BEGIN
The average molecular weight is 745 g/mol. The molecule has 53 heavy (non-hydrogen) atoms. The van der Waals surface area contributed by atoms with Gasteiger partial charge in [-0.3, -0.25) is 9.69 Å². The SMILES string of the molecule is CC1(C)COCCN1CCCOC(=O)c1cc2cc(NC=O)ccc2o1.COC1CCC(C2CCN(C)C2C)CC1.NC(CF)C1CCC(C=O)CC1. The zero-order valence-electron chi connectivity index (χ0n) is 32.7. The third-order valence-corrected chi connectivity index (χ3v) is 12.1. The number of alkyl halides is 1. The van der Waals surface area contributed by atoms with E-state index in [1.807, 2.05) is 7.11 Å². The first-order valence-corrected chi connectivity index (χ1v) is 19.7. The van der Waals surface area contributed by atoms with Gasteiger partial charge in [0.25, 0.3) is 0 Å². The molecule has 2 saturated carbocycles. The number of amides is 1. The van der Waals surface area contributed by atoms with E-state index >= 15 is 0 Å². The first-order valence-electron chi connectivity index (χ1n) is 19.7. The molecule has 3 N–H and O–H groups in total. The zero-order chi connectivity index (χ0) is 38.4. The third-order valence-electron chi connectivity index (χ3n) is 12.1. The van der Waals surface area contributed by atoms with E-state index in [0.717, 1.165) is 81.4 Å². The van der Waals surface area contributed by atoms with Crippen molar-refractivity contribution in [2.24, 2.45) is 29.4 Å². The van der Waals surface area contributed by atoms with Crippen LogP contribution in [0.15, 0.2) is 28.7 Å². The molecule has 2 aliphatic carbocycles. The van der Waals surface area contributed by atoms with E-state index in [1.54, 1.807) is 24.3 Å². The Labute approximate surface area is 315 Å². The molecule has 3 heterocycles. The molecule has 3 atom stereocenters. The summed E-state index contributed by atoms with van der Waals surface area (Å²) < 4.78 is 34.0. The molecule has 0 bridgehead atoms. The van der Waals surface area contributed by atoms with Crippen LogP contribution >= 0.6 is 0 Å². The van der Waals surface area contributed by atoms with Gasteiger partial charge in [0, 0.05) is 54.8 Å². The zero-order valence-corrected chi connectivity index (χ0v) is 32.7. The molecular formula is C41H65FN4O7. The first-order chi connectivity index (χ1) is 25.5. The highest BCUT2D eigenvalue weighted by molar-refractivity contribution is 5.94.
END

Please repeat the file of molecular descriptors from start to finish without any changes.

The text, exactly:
The average molecular weight is 745 g/mol. The molecule has 53 heavy (non-hydrogen) atoms. The van der Waals surface area contributed by atoms with Gasteiger partial charge in [-0.3, -0.25) is 9.69 Å². The SMILES string of the molecule is CC1(C)COCCN1CCCOC(=O)c1cc2cc(NC=O)ccc2o1.COC1CCC(C2CCN(C)C2C)CC1.NC(CF)C1CCC(C=O)CC1. The zero-order valence-electron chi connectivity index (χ0n) is 32.7. The third-order valence-corrected chi connectivity index (χ3v) is 12.1. The number of alkyl halides is 1. The van der Waals surface area contributed by atoms with E-state index in [1.807, 2.05) is 7.11 Å². The first-order valence-corrected chi connectivity index (χ1v) is 19.7. The van der Waals surface area contributed by atoms with Gasteiger partial charge in [0.25, 0.3) is 0 Å². The molecule has 2 saturated carbocycles. The number of amides is 1. The van der Waals surface area contributed by atoms with E-state index >= 15 is 0 Å². The first-order valence-electron chi connectivity index (χ1n) is 19.7. The molecule has 3 N–H and O–H groups in total. The zero-order chi connectivity index (χ0) is 38.4. The third-order valence-electron chi connectivity index (χ3n) is 12.1. The van der Waals surface area contributed by atoms with E-state index in [0.717, 1.165) is 81.4 Å². The van der Waals surface area contributed by atoms with Crippen molar-refractivity contribution in [2.24, 2.45) is 29.4 Å². The van der Waals surface area contributed by atoms with Crippen LogP contribution in [0.15, 0.2) is 28.7 Å². The molecule has 2 aliphatic carbocycles. The van der Waals surface area contributed by atoms with E-state index in [1.54, 1.807) is 24.3 Å². The Labute approximate surface area is 315 Å². The molecule has 3 heterocycles. The molecule has 3 atom stereocenters. The summed E-state index contributed by atoms with van der Waals surface area (Å²) < 4.78 is 34.0. The molecule has 0 bridgehead atoms. The van der Waals surface area contributed by atoms with Crippen LogP contribution >= 0.6 is 0 Å². The van der Waals surface area contributed by atoms with Gasteiger partial charge in [0, 0.05) is 54.8 Å². The zero-order valence-corrected chi connectivity index (χ0v) is 32.7. The molecular formula is C41H65FN4O7. The first-order chi connectivity index (χ1) is 25.5. The highest BCUT2D eigenvalue weighted by molar-refractivity contribution is 5.94.